Palestinian distiller Nader Muaddi packages his Arak bottles in the West Bank village of Beit Jala, near Bethlehem, on June 16, 2019. / AFP / HAZEM BADER
Your feedback is important to us!
We invite all our readers to share with us their views and comments about this article.
Disclaimer: Comments submitted by third parties on this site are the sole responsibility of the individual(s) whose content is submitted. The Daily Star accepts no responsibility for the content of comment(s), including, without limitation, any error, omission or inaccuracy therein. Please note that your email address will NOT appear on the site.
Alert: If you are facing problems with posting comments, please note that you must verify your email with Disqus prior to posting a comment. follow this link to make sure your account meets the requirements. (http://bit.ly/vDisqus)
From Bethlehem basement, Palestinian distiller toasts global acclaimIn his Bethlehem cellar, distiller Nader Muaddi made fewer than 500 bottles of his liquor last year but has won international accolades and now aims to help revive interest at home in the traditional drink.At the Berlin International Spirits Competition, he went one better and took home gold, as well as Arak of the Year.In a small Palestinian Arak sector, Muaddi's boutique spirit sells for 150 shekels a bottle ($40, 36 euros) -- significantly more than others on the market.Muaddi, who was born in the United States and has dual American and Palestinian citizenship, said Arak -- made with grapes and aniseed -- was a staple growing up in the Arab community in the US.Muaddi, who works full-time for an international charity, said Arak production had declined decades ago and quality suffered.Steve Shahwan, who works at the Vodka & More shop in Bethlehem, said their biggest seller was whisky but Arak was gaining popularity due to a better selection being on offer.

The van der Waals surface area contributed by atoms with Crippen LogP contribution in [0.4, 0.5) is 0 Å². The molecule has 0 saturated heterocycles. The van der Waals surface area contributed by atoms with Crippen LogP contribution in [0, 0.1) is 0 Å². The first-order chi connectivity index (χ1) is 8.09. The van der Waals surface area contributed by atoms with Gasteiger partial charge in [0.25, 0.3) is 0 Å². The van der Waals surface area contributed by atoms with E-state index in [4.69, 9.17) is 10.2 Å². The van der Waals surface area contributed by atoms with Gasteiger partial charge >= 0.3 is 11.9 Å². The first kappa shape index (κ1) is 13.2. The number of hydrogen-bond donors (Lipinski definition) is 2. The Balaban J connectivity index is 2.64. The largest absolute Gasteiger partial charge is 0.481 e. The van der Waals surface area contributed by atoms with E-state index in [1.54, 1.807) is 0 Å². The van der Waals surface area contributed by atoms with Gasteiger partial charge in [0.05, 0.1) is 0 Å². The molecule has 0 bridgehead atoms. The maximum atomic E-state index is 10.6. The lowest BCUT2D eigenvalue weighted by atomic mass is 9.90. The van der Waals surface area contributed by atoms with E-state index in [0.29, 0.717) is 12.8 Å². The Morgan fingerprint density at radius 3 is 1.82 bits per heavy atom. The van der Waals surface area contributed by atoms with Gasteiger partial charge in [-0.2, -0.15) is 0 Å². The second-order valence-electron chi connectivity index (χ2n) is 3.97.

FOLLOW THIS ARTICLE